Women-led Tanzania fish workers organization striving to safeguard fishing resources

Published on
October 28, 2022
Women fishers in Tanzania during a meeting of the Tanzania Women Fish Workers Association.

On 30 September, 2022, the Tanzania Women Fish Workers Association (TAWFA) held a Lake Zone Consultative Meeting with more than 3,000 of its members to discuss the future of fishing in the country. 

Held at the Nyakhoja Conference Center in Mwanza City, Tanzania, the meeting was sponsored by the Environmental Management and Economic Development Organization and featured a forum of 150 women leaders of fishing groups across Tanzania. It focused on legal fishing practices across the small-scale sector amidst a nationwide fish deficit, especially in Lake Victoria, one of the African Great Lakes.  

“The government wants all groups in the society to be engaged in the sector, and I urge you women to join groups so as to safeguard fish resources which are threatened by the use of illegal nets, overfishing, and other bad practices,” Tanzania Ministry of Livestock and Fishing Chief Fishing Officer Tumaini Chambua said.

Fishing is imperative to the population of Tanzania, which produced approximately 420,000 metric tons of fish in 2020. More than 4.5 million Tanzanians work in the fishing sector, and around 95 percent of the country’s fishing is sourced from small- scale fisheries, the Ministry of Livestock and Fisheries said, according to the Tanzania Daily News.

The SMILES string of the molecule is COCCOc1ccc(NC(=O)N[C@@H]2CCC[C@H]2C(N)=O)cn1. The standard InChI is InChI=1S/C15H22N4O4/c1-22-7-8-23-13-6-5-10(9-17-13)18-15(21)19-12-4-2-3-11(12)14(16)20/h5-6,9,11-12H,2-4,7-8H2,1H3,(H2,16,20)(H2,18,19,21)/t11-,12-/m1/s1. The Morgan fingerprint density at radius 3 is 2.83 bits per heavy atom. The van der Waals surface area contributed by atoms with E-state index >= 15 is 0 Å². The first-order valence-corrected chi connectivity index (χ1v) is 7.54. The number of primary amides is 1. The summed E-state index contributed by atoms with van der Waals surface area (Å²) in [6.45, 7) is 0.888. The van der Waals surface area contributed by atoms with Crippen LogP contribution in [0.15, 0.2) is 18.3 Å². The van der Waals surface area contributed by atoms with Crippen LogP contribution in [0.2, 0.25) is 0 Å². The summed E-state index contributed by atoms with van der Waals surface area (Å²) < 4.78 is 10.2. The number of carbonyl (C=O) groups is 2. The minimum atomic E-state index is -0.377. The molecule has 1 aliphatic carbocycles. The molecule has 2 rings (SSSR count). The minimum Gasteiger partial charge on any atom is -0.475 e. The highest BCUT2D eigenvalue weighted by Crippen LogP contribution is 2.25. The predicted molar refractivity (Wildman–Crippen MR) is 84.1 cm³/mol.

Small-scale fisheries in Tanzania are self-employed and operated fisheries directly impacting local communities. At the event, the female leaders vowed to exclusively practice legal fishing and catching methods.

TAWFA was created in April 2019 with support of the FAO. In attendance at the meeting was FAO Assistant Representative Charles Tulahi, who said the FAO supports the initiative ensuring legal fishing practices. 

“Financial and technical support will be extended to groups of small fishermen in Tanzania because the sector has many people, therefore by supporting them, the fishing sector will grow," Tulahi said.

Additionally, in coordination with the government of Zanzibar, Tanzania has begun to initiate a new and independent fisheries policy to increase fishery production, exports, and create more jobs, the Tanzania Daily News reported. The current development and expansion of Zanzibar's fishing sector are entwined with Tanzania's agricultural policy, Zanzibar Chief Secretary Eng Zena Ahmed said

“Be free to discuss and give views to the proposed new policy. You can continue giving opinions at any planned stakeholders’ forum because we aim at having a comprehensive policy,” Ahmed said. “The new policy is aimed at boosting government revenues from the fisheries sector. The government moves to regulate fisheries in a belief that it will increase the ability to meet social and economic needs.”

Photo courtesy of the Environmental Management and Economic Development Organization

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